Hello, fellow ALFers 😃
I am so grateful that Dr. Darick Nordstrom has been sharing his ALF designs with us! One thing that intrigues me about the basic ALF design is that it tickles our imagination and creativity to come up with variations and innovations of lightwire designs.
When I took my first ALF course in 2003, I thought the design I was taught was written in stone. In hindsight, this was helpful to prevent a complete information overload as cranial osteopathy, myofunctional therapy, and ALF all came flying at me like a tornado.
Fast forwarding to today, there is nothing written in stone in the lightwire world for me anymore. What intrigues me now is how the highly complex ALF approach could be developed into something less technique sensitive and more affordable while honoring the principle “do no harm”.
That being said, I would like to elaborate on the position of the ALF body wire in the anterior section:
I learned that
IMAGE 1: body wire resting on cingulae
IMAGE 2: The red line shows where to measure how much the midline loop was opened.
(The appliance is aligned with a photocopy that was taken before the adjustment).
This worked very well, particularly if the incisors were reclined. I never observed the body wire cutting into the gum in the anterior arch.
One day, I worked with a mandibular design with the body wire positioned further apical …. but initially, I didn’t notice. This was no problem on insertion, yet after the first adjustment for sagittal arch development, the body wire started cutting into the papillae. For future cases, I always requested the body wire to be positioned incisal to the tip of the papillae.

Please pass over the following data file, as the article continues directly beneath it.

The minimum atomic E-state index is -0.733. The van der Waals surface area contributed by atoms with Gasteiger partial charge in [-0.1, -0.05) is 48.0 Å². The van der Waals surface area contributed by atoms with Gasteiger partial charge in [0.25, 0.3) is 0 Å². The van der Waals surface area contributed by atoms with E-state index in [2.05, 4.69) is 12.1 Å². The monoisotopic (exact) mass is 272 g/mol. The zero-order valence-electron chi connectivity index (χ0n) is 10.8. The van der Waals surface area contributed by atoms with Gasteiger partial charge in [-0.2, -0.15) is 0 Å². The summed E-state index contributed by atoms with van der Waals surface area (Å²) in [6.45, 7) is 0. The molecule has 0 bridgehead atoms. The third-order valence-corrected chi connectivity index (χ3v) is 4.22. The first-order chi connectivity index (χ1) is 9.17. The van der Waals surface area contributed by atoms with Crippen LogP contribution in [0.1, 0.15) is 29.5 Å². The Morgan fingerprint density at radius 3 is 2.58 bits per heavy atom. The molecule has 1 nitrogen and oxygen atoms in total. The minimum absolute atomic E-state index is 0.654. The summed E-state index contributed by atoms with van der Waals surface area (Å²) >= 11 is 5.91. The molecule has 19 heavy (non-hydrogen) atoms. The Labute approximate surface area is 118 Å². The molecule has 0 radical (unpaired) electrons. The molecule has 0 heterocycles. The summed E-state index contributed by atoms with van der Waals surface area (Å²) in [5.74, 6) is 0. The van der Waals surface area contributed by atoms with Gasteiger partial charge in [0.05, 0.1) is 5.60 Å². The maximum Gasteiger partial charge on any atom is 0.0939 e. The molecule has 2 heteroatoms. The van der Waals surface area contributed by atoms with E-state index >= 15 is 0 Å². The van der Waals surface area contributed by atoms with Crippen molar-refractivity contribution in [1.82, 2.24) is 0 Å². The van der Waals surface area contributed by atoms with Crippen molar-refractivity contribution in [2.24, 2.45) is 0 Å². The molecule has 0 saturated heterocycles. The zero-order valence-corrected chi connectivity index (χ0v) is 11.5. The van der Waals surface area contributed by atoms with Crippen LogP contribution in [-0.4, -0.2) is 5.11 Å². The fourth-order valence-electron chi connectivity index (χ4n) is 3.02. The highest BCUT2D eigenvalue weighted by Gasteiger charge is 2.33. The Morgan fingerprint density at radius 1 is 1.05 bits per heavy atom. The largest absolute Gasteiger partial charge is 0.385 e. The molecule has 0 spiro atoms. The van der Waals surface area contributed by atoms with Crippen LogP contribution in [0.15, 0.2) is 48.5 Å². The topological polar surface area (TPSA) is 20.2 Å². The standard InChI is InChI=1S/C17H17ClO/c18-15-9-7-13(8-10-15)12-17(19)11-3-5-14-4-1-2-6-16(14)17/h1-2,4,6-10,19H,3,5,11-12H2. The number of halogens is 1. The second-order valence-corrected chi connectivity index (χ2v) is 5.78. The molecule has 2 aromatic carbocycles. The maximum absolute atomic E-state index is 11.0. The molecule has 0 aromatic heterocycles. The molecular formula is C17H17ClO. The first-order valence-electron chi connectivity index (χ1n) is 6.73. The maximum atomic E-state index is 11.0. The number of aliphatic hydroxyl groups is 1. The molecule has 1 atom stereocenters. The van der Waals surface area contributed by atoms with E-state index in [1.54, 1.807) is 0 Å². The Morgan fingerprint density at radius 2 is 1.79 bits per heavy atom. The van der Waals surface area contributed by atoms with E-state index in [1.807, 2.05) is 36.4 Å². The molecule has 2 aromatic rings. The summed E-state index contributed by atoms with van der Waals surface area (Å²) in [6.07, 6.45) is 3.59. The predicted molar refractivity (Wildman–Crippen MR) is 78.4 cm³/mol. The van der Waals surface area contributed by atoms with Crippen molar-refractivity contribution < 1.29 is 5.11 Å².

Recently, I had the pleasure of having several participants of Dr. Jim Bronson’s course in my ALF 101 Intensive course. When I mentioned an adjustment of 1 mm opening of the loop, there was a shriek of horror going through the group (okay, I am exaggerating, but Halloween is around the corner). Then I learned something that I very much appreciate: if we keep the body wire at the gingival margin and open the midline loop only 1/4 mm, we can minimize the mechanical effect and maximize the osteopathic impact. See IMAGE 3
IMAGE 3: body wire at the gingival margin/CEJ
Since I don’t run my practice anymore, I won’t have a chance to gather direct experience with this utmost subtle approach, but I can see that both options have their place. Considering a case carefully will help to place the body wire in the position that is most beneficial for the patient.
My preference would be:
IMAGE 4: blue line - body wire closer to incisal edges > more mechanical > more proclination
violet line: body wire at the gingival margin > maximizes cranial effect > minimal proclination
Choose what works in your hands and come up with your own designs. While we stand on the shoulders of giants, we shouldn't stop there. Going forward with new ideas is how we will create new horizons.
Warm personal regards and happy ALFing,
You probably know about "ALF Therapy and Cranial Osteopathy 101" (available online and live). But there is more: